How Can We Stop Economic Inequality?
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We always talk about economic inequality as we know that it’s one of the main problems in our society and in the capitalistic system. We hear about economic inequality on TV, schools and in living room conversation. Politicians, activists, anarchists, singers, and poets preach about the injustice done by inequality. But, did you ever asked yourself, how can we actually stop economic inequality?

Someone once told me that the first economic inequality occurred when someone said to another that ‘this is my land’. It probably happened thousands of years ago between homo-sapiens, perhaps before the verbal skill has been achieved by humans. Here is the definition of economic inequality typed in Google: ‘Economic inequality is the difference found in various measures of economic well-being among individuals in a group, among groups in a population, or among countries. Economic inequality sometimes refers to income inequality, wealth inequality, or the wealth gap.’ 

So, we kind of understand what the meaning of economic inequality is. But that is the definition of the problem and we need to find the solution. And perhaps the solution is an open question same as you can ask ‘if humans are good or bad in their nature’, or ‘what is the purpose of life’. Similarly, you can ask yourself if we are meant to have an economic inequality in our society. After all, it always has been the situation and according to capitalism, society should have a wealthy minority group of people to drive the economy. Also, going deep, it’s not very likely to have equal economic status for all people – we are different and every person has different needs and ambitions.

Still, can we at least decrease the gap of economic inequality among individuals, different groups in a population or countries?

The right social system

An economic social system can affect the equal status in a certain group or nation. The core ideology of communism was to prevent an unequal society, however, in the words of George Orwell – ‘Some are more equal than others’, communism has failed to deliver a genuine equal economic status.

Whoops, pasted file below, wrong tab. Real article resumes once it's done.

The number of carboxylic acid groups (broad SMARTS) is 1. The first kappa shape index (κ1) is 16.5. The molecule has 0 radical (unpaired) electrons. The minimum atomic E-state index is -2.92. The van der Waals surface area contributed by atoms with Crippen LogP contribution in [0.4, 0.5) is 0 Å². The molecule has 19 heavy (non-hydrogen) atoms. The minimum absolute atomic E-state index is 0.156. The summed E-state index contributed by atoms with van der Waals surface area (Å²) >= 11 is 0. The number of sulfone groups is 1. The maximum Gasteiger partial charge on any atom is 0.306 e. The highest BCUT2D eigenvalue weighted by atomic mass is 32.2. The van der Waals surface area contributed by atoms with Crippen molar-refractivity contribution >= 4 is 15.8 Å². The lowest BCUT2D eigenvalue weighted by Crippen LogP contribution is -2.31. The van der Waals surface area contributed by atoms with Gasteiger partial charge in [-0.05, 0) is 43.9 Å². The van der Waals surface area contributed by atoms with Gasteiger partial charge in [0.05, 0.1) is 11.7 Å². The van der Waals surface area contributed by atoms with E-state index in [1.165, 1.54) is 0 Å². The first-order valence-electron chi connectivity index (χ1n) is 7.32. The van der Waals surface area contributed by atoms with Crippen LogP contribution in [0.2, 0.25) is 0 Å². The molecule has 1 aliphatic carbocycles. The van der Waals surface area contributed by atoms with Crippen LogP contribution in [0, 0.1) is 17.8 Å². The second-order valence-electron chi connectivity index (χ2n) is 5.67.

So communism, although never implemented correctly in any society, has failed and disappeared as a national social and economic system (today, there are five remaining communist countries in the world), but other economic systems have proved to decrease inequality. The Nordic model in the five Scandinavian countries – Sweden, Norway, Denmark, Finland, and Iceland – has proven to be the balance point between Capitalism and Socialism. The Nordic countries are not all socialist in the classic way – the economy still function in a capitalistic way with a free market and open financial markets but the core ideology is different than the capitalistic approach – Nordic countries’ policy strives to decrease the gap and maintain an equal society by property protection, high taxation, and distribution of income.

The Gini index measures the income or wealth distribution of a country’s residents. It’s not difficult to see that the Nordic countries are at the top of the list of the most equal countries in the world.

Income Inequality

A Social and economic system, as seen in the chart above, have the ability to effect on social and economic inequality. European countries maintain a much more equal society than other parts of the world. The US and the UK, which run their economy with a more liberal approach, achieve a higher growth but also an unequal economy.

Solutions to decrease economic inequality among individuals